NPWJ convenes roundtable with Nader Nadery to discuss the future of Afghanistan

7 Aug, 2012 | Press Releases

Brussels, 7 August 2012

On 7 August 2012, No Peace Without Justice organised a meeting with Mr Nader Nadery, a former Commissioner at the Afghan Independent Human Rights Commission (AIHRC), to discuss the situation of human rights, the rule of law and the fight against impunity, as well as peace and security in Afghanistan.

The meeting, which was hosted by Niccolo’ Figa’-Talamanca, NPWJ Secretary-General, in NPWJ’s Brussels office, saw the participation of representatives of FIDH, Amnesty International, Transparency international and UNPO.

The discussion provided an opportunity to highlight the current challenges faced by Afghanistan in its ongoing process of democratic institution-building, stressing the gains in terms of human rights, in particular in terms of civil and political rights: free political participation of women in parliament as well as a greater reporting of violence against women. At the same time there are also some important setbacks: increased violence against women (gang rapes, kidnapping committed by security forces, militia units), especially in areas where troops are leaving; recent law on freedom of expression establishing a non-independent commission giving to government an unprecedented authority to control media; increasing civilian casualties in international military operations and also attacks by Taliban and other insurgents; intimidation regarding freedom of assembly.

Moreover, with increased level of strength Taliban has shown, most areas in country fear losing gains that have been made in recent years. The South of the country has been vulnerable. There are predictions that the South and most of its provinces will be taken over by the Taliban. The North—ethnic polarization currently—will also be problematic in terms of stability and security. Sense of impunity is stronger, especially among warlords for ordinary criminal offenses but corruption as well. This type of corruption often results in human rights violations.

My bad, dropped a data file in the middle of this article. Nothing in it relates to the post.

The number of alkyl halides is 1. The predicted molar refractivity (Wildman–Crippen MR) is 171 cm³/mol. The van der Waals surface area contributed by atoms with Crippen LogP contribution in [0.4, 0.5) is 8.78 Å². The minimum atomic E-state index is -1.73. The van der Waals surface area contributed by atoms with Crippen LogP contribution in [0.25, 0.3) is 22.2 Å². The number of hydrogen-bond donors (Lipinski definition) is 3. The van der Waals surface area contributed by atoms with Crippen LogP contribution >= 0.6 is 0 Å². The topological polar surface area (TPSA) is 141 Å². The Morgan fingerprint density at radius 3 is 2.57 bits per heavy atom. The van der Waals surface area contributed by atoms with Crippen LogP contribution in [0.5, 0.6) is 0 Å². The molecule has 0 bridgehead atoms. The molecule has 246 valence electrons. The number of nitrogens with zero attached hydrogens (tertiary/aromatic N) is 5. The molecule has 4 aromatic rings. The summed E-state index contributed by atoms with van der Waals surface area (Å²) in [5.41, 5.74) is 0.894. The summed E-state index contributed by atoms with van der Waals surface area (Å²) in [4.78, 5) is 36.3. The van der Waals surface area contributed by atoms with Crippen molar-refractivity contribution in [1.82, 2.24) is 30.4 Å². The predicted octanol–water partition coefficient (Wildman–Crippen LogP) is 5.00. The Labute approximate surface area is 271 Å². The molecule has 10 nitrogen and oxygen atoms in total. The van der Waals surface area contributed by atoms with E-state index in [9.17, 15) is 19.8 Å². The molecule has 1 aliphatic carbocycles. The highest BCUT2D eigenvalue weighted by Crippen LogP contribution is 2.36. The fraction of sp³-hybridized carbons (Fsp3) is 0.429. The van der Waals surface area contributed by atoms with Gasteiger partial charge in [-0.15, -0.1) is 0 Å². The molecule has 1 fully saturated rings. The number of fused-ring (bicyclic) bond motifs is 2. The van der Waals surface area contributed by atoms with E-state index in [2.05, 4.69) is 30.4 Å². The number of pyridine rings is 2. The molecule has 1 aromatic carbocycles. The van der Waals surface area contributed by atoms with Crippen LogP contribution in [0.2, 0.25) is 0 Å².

Another important issue is related to the process of accountability for human rights violations and violations of the laws of war committed in Afghanistan from 1978 to 2001. The Conflict mapping report, prepared by the Afghanistan Independent Human Rights Commission* and group of 40 international and Afghan researchers over six years of field work, is still awaiting its release. The report was supposed to be published months ago, but President Karzai has postponed its publication fearing backlash from those named in the report, who now hold strong positions in the government, or have mass political backing. This long-awaited report, which was commissioned under the Action Plan for Peace Justice and Reconciliation adopted by the Afghan Government in 2005, could play a central role in making the country face its past while not remaining in cycle of trauma.

*In 2005, No Peace Without Justice (NPWJ) was mandated by the Afghan Independent Human Rights Commission (AIHRC) to provide technical assistance on their program to document human rights violations and violations of the laws of war. As part of that mandate, NPWJ conducted from 2005 to 2009, several training workshops in Kabul for the staff of the AIHRC working on this issue on how to collect and organise information required to do conflict mapping and, to a more limited extent, how to analyse that information, with a view to identifying those who bear the greatest responsibility for the crimes committed in Afghanistan as a whole.